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Lucas Gutierrez (AR), Silo Sessions.

Lucas Gutierrez (AR), Silo Sessions.

Electronic music, once the exclusive domain of secluded art laboratories, has now made the connection to clubs inseparable. The rhythms of dance music draw a line from popular to research; the software and gear marketed for dance musicians cross-pollinating with more experimental tools, as music styles, textures, and timbres mix, as well. But now, finding a way out of that club context and its restrictions may be as vital as the emergence from the lab years ago.

Making connections between Argentina and Germany, across an international collective of audiovisual artists, FxLD’s latest project invades a disused grain silo in Berlin. Literally in the shadow of Kreuzberg’s famed techno haven Watergate, the base of the silo is a narrow, concrete cave, broad-shouldered beams criss-crossing the space.

We get to listen to the fruits of the Silo Series performances, realized live and retaining their rough edges and improvised forms. And you can see some of the flickers, too, via filmmaker (and now CDM collaborator) Kevin Klein.

Danish artist Vectral, aka Søren Lyngsø, paints cinematic portraits in sound, rhythms throbbing underneath digital textures, all interwoven into a narrative of grooves and shadowy noises. Argentinian Lucas Gutierrez is an industrial designer and visual artist, but his music is a kind of dance of tribal glitches.

SILO SESSIONS from Mindpirates e.V. on Vimeo.

We have full-length music mixes here:

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Resembling nothing if not Plato’s famous allegory, audiovisual shows in the silo echo on those cold post-industrial surfaces and dance on the walls. Listening to the results, you’ll hear traces of dance grooves as they’re fragmented into glitchy textures, the computers sounding a little bit as though they’re about to scream under the strain. (Having been floating around academia for about twenty years now, I remember how frequent complaints used to be about “beat-driven” music. For a time, academics were as afraid of recognizable rhythm as they were of tonality in the post-war era. I think more enlightened openness has prevailed – a good thing, too, as I wouldn’t want to have to drop Beethoven for his four-on-the-floor time signatures.)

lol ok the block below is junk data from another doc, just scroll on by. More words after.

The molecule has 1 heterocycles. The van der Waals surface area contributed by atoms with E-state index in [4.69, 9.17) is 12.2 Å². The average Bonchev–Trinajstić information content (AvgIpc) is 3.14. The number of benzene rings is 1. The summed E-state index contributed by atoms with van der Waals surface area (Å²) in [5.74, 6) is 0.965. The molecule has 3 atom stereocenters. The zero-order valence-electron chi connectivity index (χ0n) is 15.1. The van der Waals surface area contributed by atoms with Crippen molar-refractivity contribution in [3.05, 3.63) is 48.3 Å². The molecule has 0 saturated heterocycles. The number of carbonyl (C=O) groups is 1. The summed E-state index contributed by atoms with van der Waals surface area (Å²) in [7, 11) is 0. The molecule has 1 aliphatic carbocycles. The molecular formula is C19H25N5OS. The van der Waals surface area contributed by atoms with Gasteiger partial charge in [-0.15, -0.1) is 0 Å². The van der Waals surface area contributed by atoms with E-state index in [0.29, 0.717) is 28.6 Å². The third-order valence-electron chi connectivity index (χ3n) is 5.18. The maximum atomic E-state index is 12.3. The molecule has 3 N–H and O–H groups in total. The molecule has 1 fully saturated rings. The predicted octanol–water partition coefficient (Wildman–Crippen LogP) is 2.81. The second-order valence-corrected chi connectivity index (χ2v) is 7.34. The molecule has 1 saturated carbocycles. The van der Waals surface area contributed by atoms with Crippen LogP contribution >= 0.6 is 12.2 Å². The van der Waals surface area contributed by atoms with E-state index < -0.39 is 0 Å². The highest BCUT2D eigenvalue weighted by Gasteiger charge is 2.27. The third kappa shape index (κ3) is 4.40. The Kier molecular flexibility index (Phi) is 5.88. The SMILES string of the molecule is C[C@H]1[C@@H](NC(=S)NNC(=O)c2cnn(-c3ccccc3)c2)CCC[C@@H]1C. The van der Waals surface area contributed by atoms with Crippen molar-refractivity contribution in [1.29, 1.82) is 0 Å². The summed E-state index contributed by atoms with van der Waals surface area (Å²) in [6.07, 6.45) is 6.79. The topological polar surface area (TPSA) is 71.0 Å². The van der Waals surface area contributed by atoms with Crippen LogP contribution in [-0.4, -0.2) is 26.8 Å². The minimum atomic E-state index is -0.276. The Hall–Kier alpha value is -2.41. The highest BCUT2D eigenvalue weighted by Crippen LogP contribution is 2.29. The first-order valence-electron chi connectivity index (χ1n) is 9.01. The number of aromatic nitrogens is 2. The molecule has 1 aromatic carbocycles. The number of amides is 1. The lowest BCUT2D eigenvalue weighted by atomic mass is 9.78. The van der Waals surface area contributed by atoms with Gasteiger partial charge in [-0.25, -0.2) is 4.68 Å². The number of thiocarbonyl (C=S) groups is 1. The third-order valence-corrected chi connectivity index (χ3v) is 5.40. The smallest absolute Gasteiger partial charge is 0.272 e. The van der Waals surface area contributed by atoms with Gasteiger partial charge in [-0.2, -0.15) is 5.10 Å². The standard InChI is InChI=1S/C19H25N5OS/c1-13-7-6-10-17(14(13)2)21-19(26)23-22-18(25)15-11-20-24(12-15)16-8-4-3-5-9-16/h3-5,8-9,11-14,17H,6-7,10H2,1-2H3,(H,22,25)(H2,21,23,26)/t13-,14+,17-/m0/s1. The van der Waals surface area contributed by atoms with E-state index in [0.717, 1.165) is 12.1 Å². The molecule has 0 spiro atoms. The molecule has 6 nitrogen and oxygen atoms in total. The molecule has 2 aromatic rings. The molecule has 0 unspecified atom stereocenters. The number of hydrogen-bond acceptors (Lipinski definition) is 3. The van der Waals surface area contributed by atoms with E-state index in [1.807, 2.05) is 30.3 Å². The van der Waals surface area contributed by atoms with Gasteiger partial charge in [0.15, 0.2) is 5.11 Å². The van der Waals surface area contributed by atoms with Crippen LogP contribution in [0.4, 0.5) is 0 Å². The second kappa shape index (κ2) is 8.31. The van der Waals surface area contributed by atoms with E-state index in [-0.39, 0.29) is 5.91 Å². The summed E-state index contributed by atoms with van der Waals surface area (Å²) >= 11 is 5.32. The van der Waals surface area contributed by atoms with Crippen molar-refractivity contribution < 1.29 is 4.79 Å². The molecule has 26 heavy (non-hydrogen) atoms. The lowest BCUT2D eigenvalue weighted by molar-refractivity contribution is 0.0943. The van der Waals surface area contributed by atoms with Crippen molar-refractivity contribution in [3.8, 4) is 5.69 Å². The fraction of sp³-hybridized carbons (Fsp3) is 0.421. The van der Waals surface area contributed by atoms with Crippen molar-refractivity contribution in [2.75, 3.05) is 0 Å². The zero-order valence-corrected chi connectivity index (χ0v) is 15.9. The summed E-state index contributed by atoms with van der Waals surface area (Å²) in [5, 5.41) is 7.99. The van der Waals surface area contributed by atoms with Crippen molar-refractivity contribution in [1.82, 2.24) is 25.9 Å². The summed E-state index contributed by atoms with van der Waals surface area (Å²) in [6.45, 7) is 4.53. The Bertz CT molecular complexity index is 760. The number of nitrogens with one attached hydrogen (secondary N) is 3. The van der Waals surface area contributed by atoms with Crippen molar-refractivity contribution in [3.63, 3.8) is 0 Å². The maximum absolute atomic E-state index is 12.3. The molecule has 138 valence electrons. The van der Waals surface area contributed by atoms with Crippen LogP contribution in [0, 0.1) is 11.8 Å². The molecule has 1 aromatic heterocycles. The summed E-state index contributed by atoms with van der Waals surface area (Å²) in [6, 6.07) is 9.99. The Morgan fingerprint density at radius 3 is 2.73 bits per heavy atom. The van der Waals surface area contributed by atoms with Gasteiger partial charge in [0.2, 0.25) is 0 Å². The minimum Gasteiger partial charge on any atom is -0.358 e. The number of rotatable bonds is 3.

I’m honored to get to play as part of this series tomorrow, Friday, using software I’ve built in Pd and Processing. (I hope to share those patches, once they’re cleaned up.) But I’m equally pleased to share the work that’s come before, as I’m thoroughly enjoying listening to it. And while we can’t entirely replicate the experience, I loved the feeling of being close with other listeners, in a space that wasn’t a concert but wasn’t a club, either – shoulder to shoulder with music lovers, sounds and light slightly different from each vantage point.

More of Lucas – LUCAS GUTIERREZ . Ascendente LiveAct – PANORAMICA 2012 (Buenos Aires, Argentina – actually, 2013′s installment is next weekend if you’re in that neighborhood!)

If you are in Berlin, come say hi. More on the series, and the ideas behind it:

SILO SESSIONS

Mindpirates open the doors of their silo, in collaboration with FxLD, to make way for experimentation with a series of concerts exploring the relationship between audio and visual concepts. This event takes its name from the location where the event will be executed, an old grain silo in the heart of Kreuzberg. The unique space is characterized by its geometric architecture ideal to create an introspective atmosphere.
Seeking to promote a state of connection that goes beyond the limits of reason, guest artists will work image and sound simultaneously using non-conventional structures to compose and execute in real time.

MINDPIRATES
Mindpirates is an artist group that works on aspects and issues of contemporary culture, sociology and ecology. The group has the approach to work independently and interdisciplinary. They combine challenging aesthetics, substantial examination and experiment with new forms of distribution, exposition and cooperation.

Mindpirates e.V. is a member based network. The e.V. is building and developing a community that supports ideas and projects with the Mindpirates.

Mindpirates Vereinsheim is organized by the Mindpirates e.V. based in Berlin. The space follows the tradition of an artist run center and is used by its members as a platform for mutual exchange and public presentation.

The Mindpirates Projektraum is an independent art space and a curatorial platform for the collaborative production and presentation of artistic projects, exhibitions and critical research work. It is a meeting place for the exchange of thoughts and impulses through which to forge relationships with the guest artists and the public.